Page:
The American Society for Aesthetic Plastic Surgery (ASAPS) recently published advice for patients considering cosmetic surgery or aesthetic enhancements.
The ASAPS is warning patients about unscrupulous practitioners offering bargain procedures. These unethical practitioners are damaging the entire aesthetic industry.
As the President of the ASAPS, Jack Fisher MD, says “cost … should never be the deciding factor in cosmetic surgery. Safety and quality are always the key issues.”
If patients heed this advice, the aesthetic industry will greatly benefit by having better-educated patients fully informed about the type, duration, efficacy and expectations of their prospective treatment.
Though the ASAPS advice consists of research patients should do before deciding on a surgeon or clinician, clinicians will also benefit. By disseminating the ASAPS advice with specific information pertinent to their own practice, clinicians will assist in the improvement of patient education and help them make correct choices about their treatment.
The following are some topics clinicians should prepare, tailoring them to their own practice.
Qualifications and credentials
The surgery, clinic, or practice information must include the names and qualifications of the board-certified plastic surgeons who supervise the treatments. Qualifications and licenses of aestheticians must also be included. Patients will research online, so surgeries, clinics, and aesthetic practices must have a clear, well-designed website. Printed brochures are also a good idea.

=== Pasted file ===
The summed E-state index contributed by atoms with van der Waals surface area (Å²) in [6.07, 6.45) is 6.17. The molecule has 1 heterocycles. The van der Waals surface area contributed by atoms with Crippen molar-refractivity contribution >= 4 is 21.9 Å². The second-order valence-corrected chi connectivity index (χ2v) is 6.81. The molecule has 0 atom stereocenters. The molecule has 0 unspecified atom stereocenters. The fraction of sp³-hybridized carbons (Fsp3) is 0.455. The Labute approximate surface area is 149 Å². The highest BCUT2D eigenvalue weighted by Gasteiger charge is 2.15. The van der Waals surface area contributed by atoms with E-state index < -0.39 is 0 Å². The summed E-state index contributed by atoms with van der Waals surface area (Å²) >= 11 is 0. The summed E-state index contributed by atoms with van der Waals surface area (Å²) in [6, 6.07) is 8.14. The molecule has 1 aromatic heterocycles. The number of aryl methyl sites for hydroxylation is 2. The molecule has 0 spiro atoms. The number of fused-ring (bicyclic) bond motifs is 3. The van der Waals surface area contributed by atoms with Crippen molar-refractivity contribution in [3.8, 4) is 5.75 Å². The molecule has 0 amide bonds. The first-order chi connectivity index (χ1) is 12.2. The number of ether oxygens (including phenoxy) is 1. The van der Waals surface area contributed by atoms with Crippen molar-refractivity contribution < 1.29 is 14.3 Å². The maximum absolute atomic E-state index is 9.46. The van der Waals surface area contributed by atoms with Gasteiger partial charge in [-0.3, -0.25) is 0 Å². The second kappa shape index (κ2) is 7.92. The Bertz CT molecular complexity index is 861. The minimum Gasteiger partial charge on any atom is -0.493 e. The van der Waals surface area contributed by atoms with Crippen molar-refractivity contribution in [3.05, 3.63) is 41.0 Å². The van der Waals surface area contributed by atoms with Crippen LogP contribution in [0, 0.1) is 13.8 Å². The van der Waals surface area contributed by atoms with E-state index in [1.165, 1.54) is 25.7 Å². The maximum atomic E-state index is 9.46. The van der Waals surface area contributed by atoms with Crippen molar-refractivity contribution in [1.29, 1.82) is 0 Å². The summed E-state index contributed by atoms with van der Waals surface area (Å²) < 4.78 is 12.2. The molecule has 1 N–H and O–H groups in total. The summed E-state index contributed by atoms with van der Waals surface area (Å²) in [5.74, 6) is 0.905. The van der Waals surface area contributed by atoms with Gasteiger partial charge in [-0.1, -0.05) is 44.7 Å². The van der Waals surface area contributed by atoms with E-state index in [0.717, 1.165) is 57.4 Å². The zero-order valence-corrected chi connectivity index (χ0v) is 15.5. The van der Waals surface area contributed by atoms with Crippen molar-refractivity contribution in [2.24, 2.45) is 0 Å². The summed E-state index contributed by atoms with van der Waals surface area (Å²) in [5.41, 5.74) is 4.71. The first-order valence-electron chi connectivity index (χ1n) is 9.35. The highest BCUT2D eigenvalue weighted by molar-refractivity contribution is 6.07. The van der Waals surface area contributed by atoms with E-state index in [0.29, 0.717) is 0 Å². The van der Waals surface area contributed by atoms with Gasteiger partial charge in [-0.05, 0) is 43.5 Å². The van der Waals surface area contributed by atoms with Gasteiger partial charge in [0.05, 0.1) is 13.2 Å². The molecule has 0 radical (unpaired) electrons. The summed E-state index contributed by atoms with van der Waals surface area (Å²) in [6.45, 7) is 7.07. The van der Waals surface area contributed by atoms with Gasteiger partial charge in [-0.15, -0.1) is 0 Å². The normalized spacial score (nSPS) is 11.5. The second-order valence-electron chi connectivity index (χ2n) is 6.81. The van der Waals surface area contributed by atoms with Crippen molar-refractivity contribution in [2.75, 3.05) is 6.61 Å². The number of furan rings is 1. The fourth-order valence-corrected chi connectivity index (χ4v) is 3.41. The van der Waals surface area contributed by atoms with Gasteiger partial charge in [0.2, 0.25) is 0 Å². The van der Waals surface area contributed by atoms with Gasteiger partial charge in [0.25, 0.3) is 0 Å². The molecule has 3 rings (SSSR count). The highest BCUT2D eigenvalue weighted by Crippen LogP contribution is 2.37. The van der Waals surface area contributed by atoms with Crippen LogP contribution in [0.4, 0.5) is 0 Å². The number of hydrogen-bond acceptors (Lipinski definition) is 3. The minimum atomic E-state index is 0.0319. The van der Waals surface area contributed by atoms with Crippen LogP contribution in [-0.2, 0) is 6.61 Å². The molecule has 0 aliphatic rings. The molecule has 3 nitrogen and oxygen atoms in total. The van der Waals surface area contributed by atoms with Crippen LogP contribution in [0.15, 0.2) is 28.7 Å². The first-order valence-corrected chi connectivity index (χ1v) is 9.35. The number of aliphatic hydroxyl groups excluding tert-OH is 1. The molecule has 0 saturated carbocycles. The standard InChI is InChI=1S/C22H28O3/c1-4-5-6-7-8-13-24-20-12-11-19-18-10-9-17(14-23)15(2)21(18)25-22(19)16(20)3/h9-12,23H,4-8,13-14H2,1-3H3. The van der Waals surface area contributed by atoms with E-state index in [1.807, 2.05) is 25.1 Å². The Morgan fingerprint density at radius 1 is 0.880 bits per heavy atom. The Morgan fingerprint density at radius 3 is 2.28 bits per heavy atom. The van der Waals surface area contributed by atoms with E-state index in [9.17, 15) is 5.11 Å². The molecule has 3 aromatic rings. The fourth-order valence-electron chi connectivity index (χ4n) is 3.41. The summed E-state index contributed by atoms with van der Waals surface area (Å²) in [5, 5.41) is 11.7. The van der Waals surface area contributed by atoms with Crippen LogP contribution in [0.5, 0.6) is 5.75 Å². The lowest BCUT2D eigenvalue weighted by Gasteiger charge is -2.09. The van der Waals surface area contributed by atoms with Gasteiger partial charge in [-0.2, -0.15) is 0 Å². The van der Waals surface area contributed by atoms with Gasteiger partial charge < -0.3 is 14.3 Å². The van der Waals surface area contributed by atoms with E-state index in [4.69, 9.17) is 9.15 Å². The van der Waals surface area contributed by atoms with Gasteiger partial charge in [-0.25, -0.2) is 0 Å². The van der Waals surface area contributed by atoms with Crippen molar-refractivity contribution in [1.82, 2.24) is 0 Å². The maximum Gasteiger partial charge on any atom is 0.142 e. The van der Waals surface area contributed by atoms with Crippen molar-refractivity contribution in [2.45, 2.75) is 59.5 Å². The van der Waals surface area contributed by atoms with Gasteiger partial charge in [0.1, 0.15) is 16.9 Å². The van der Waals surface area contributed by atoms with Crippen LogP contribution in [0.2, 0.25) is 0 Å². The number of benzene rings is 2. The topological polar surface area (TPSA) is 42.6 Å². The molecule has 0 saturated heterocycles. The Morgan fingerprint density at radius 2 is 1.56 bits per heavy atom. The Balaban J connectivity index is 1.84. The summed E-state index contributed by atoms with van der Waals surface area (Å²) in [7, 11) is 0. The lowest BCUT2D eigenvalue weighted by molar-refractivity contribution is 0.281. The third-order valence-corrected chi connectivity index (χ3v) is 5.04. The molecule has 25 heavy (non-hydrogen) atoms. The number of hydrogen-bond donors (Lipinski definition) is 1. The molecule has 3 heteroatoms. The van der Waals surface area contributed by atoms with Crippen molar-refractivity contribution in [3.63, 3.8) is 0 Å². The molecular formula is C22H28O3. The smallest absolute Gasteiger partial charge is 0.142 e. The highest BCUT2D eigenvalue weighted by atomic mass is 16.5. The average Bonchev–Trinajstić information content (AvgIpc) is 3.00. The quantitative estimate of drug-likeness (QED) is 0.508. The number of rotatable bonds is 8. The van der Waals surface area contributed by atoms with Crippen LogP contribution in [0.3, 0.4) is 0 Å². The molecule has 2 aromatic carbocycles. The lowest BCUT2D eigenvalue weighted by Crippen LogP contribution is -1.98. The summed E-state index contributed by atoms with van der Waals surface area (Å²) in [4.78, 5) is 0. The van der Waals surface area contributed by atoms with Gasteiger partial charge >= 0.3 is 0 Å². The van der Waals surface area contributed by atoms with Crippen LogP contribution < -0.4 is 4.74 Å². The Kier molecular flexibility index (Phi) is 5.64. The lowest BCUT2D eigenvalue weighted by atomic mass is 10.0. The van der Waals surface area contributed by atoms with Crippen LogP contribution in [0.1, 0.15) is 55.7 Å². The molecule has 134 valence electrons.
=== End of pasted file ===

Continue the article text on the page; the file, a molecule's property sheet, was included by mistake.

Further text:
Safety of procedures
Aesthetic staff must be prepared to explain the FDA approvals for every treatment offered. Many patients will have little or no prior knowledge of the FDA licensing procedure, so this is a good way to reassure them.
Medical rationale for off-label uses of treatments and products used must also be clearly noted. Patients will want to know how successful such treatments have been in the past.
Aesthetic staff must carefully explain the different treatment options, to help the patient make the best decision.
Many patients will have unrealistic expectations, and will consequently be disappointed with their treatment. They may not understand the difference between aesthetic treatments like dermal fillers or neurotoxins and surgical facelifts.
Aesthetic professionals must be prepared to inform patients about the temporary nature of dermal fillers, neurotoxins, and liquid facelifts. Patients must also be informed about possible side effects.
Providing before and after photos of successful treatments will help reassure patients.
In conclusion, better-educated patients will benefit the industry.
Resources used in researching this article include the American Society for Aesthetic Plastic Surgery Press Release: Bargain Beauty: Online Promotions May Not Be Safe Medicine, published September 9 2013.